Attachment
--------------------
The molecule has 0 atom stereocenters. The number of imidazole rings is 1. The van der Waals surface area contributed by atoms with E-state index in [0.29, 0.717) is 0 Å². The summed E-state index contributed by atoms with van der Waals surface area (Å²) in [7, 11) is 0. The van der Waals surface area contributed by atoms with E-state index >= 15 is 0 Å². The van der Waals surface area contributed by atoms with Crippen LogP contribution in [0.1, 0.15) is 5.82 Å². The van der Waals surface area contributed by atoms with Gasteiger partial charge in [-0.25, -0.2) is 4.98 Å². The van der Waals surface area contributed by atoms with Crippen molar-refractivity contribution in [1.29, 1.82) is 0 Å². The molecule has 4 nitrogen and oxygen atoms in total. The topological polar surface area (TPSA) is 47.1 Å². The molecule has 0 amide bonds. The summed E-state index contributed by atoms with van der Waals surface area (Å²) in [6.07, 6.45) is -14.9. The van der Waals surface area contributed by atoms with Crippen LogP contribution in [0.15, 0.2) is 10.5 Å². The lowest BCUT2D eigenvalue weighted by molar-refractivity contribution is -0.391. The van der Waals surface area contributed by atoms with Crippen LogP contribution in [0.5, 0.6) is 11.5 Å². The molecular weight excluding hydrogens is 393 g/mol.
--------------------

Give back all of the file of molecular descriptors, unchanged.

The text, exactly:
The molecule has 0 atom stereocenters. The number of imidazole rings is 1. The van der Waals surface area contributed by atoms with E-state index in [0.29, 0.717) is 0 Å². The summed E-state index contributed by atoms with van der Waals surface area (Å²) in [7, 11) is 0. The van der Waals surface area contributed by atoms with E-state index >= 15 is 0 Å². The van der Waals surface area contributed by atoms with Crippen LogP contribution in [0.1, 0.15) is 5.82 Å². The van der Waals surface area contributed by atoms with Gasteiger partial charge in [-0.25, -0.2) is 4.98 Å². The van der Waals surface area contributed by atoms with Crippen molar-refractivity contribution in [1.29, 1.82) is 0 Å². The molecule has 4 nitrogen and oxygen atoms in total. The topological polar surface area (TPSA) is 47.1 Å². The molecule has 0 amide bonds. The summed E-state index contributed by atoms with van der Waals surface area (Å²) in [6.07, 6.45) is -14.9. The van der Waals surface area contributed by atoms with Crippen LogP contribution in [0.15, 0.2) is 10.5 Å². The lowest BCUT2D eigenvalue weighted by molar-refractivity contribution is -0.391. The van der Waals surface area contributed by atoms with Crippen LogP contribution in [0.5, 0.6) is 11.5 Å². The molecular weight excluding hydrogens is 393 g/mol.